DeMint demurs on endorsement in South Carolina primary

So much for conservative consolidation.  After a congress of conservative activists bestowed its blessing on Rick Santorum as their endorsed consolidation candidate, the most prominent conservative in South Carolina will take a pass on endorsing anyone:

One of the most sought-after South Carolina politicians said Monday he would not endorse a candidate ahead of the Palmetto State’s primary.

Sen. Jim DeMint, who has offered praise to all of the candidates in the field, said in a statement, “I do not have a favorite in this race and I will not endorse a candidate.” …

“I’ve gotten to know each of the candidates over the past year and they are all far superior to Obama,” DeMint said. “My view reflects what I’ve heard from Republican voters across South Carolina who remain divided in this race.”

DeMint would have been a big get for any candidate in the GOP field, given his high regard among conservative voters. Many of the contenders have met with the senator in person, looking to gain his backing.

Indeed they did, and a DeMint endorsement would have reverberations far outside of South Carolina, too.  So will his non-endorsement.  Tony Perkins hoped to get conservative voters to focus on a single alternative to Mitt Romney by gathering 150 leaders of the family-values movement to make their own endorsement.  Rick Santorum won that battle on the third ballot, and could have hoped to gain some votes from the columns of Rick Perry and Newt Gingrich, if not pressure them to pull out of the race.  Instead, the non-endorsement that follows on the heels of Perkins’ efforts will encourage the other candidates to remain in the race, and takes at least a little of the wind out of the sails of the endorsement of Santorum.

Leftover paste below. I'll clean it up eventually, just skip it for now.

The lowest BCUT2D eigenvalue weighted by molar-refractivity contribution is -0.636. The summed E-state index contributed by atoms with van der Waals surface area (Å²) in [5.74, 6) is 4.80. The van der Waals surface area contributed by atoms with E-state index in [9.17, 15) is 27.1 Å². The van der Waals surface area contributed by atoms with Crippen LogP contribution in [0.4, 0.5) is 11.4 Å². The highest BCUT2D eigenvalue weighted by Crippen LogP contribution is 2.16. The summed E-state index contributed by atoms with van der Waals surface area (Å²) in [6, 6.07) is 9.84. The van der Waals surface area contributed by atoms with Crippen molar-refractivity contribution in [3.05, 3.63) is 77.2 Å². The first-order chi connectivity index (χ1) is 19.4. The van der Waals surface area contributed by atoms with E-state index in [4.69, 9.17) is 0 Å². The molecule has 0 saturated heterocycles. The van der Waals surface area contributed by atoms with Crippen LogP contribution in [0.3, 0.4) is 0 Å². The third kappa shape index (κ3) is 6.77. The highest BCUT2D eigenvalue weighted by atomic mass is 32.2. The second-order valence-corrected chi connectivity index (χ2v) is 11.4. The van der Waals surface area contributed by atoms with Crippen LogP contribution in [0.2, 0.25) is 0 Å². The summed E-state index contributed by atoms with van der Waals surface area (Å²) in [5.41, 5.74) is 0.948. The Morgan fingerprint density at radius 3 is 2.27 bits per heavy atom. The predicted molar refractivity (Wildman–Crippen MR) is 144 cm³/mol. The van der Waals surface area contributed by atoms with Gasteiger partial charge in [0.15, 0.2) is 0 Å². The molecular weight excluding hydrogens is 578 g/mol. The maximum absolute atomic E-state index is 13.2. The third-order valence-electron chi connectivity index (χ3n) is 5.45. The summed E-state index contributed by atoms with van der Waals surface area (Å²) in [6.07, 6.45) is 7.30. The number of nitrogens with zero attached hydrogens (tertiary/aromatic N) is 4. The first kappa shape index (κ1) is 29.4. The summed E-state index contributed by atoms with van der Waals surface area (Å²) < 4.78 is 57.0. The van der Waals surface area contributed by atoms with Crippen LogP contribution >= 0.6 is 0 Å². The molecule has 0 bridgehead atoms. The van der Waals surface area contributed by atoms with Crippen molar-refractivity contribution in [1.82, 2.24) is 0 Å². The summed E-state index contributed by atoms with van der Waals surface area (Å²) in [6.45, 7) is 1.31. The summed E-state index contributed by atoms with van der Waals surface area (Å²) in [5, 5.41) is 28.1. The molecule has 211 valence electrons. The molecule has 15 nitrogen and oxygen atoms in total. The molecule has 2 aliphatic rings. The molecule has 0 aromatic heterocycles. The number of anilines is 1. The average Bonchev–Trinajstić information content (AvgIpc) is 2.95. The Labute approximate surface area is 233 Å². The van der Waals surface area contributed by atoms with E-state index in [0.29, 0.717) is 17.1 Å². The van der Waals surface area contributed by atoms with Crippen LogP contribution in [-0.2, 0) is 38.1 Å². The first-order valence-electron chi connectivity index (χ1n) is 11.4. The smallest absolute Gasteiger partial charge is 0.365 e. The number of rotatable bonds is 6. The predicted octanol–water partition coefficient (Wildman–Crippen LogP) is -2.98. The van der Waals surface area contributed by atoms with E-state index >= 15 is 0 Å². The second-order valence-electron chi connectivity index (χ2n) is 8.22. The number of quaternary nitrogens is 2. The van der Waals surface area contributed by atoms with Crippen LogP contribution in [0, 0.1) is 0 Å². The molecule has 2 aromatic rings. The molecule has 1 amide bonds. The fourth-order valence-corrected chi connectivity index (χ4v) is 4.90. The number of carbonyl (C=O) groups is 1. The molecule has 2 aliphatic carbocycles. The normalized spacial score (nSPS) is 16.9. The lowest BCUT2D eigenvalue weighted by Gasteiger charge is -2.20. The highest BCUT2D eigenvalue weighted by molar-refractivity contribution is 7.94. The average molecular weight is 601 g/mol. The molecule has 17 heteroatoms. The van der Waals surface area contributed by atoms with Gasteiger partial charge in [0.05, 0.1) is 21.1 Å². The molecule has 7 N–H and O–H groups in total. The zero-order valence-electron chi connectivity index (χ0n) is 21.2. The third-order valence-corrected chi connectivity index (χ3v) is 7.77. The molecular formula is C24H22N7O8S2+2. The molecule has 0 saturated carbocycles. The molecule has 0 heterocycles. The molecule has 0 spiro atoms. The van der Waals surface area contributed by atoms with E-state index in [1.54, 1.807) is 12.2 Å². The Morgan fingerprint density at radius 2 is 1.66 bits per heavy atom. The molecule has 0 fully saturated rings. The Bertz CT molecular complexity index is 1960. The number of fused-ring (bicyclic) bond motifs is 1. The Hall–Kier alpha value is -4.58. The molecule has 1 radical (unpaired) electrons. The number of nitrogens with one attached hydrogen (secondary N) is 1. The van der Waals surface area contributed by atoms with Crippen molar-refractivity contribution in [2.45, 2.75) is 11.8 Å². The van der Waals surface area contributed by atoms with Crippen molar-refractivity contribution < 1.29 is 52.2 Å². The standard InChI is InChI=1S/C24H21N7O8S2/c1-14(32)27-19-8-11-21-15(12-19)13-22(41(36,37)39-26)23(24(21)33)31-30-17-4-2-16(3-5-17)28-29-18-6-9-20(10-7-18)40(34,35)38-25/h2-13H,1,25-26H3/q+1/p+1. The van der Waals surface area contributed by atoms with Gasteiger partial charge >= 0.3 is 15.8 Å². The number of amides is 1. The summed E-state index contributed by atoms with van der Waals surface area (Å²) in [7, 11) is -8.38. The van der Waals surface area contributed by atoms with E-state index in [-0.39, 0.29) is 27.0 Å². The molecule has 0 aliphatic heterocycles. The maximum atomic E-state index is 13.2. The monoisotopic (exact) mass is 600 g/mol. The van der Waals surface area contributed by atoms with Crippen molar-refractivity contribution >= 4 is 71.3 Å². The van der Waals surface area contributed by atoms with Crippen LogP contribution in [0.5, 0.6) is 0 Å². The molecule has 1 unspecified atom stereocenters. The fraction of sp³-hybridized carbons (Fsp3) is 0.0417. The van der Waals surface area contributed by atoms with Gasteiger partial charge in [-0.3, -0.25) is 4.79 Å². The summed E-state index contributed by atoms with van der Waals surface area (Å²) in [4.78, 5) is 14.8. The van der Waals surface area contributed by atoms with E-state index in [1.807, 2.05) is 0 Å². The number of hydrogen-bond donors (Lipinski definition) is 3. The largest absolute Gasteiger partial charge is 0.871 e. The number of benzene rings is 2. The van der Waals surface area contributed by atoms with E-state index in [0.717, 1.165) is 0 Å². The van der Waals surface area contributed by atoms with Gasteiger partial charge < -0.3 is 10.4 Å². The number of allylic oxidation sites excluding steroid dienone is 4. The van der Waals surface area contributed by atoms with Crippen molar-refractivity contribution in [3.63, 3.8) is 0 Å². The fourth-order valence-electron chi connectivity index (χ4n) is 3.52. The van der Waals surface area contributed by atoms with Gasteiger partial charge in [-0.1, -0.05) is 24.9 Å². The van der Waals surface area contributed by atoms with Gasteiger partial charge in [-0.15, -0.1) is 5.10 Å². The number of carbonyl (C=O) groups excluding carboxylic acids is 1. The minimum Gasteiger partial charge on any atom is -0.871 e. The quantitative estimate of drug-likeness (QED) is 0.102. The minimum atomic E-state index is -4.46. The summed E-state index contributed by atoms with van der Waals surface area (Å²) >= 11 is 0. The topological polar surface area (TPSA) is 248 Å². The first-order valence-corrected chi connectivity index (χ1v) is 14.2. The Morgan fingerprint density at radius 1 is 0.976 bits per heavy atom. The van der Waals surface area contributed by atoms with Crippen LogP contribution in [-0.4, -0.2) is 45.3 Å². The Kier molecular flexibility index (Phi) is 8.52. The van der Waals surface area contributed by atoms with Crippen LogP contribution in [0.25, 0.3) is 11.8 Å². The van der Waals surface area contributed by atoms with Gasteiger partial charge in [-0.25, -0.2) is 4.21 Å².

This doesn’t help Mitt Romney directly, of course, especially since DeMint endorsed Romney in 2008.  The lack of a DeMint endorsement in 2012 will help fuel conservative skepticism over Romney’s bid in this cycle.  However, to the extent that a non-endorsement slows or prevents conservative consolidation in South Carolina, that does nothing but boost Romney’s chances of winning the primary in the Palmetto state and threatening an early end to the Republican nomination fight.